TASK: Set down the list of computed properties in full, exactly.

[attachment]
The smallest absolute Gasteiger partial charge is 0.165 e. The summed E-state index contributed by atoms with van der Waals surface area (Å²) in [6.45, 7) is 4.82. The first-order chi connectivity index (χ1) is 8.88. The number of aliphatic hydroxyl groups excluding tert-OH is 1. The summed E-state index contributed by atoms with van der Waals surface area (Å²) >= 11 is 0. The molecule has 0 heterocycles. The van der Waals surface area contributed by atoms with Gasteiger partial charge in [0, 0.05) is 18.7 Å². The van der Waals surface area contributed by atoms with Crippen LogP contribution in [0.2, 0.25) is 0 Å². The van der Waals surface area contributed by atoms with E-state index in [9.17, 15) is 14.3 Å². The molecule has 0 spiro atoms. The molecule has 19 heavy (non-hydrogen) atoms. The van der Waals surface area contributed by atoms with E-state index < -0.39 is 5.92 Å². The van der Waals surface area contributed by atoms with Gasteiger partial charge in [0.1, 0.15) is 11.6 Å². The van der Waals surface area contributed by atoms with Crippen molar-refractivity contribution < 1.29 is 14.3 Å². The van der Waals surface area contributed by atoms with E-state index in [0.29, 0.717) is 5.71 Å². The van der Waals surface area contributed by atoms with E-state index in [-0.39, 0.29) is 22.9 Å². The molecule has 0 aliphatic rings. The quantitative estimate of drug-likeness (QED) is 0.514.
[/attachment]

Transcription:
The smallest absolute Gasteiger partial charge is 0.165 e. The summed E-state index contributed by atoms with van der Waals surface area (Å²) in [6.45, 7) is 4.82. The first-order chi connectivity index (χ1) is 8.88. The number of aliphatic hydroxyl groups excluding tert-OH is 1. The summed E-state index contributed by atoms with van der Waals surface area (Å²) >= 11 is 0. The molecule has 0 heterocycles. The van der Waals surface area contributed by atoms with Gasteiger partial charge in [0, 0.05) is 18.7 Å². The van der Waals surface area contributed by atoms with Crippen LogP contribution in [0.2, 0.25) is 0 Å². The van der Waals surface area contributed by atoms with E-state index in [9.17, 15) is 14.3 Å². The molecule has 0 spiro atoms. The molecule has 19 heavy (non-hydrogen) atoms. The van der Waals surface area contributed by atoms with E-state index < -0.39 is 5.92 Å². The van der Waals surface area contributed by atoms with Gasteiger partial charge in [0.1, 0.15) is 11.6 Å². The van der Waals surface area contributed by atoms with Crippen molar-refractivity contribution < 1.29 is 14.3 Å². The van der Waals surface area contributed by atoms with E-state index in [0.29, 0.717) is 5.71 Å². The van der Waals surface area contributed by atoms with E-state index in [-0.39, 0.29) is 22.9 Å². The molecule has 0 aliphatic rings. The quantitative estimate of drug-likeness (QED) is 0.514.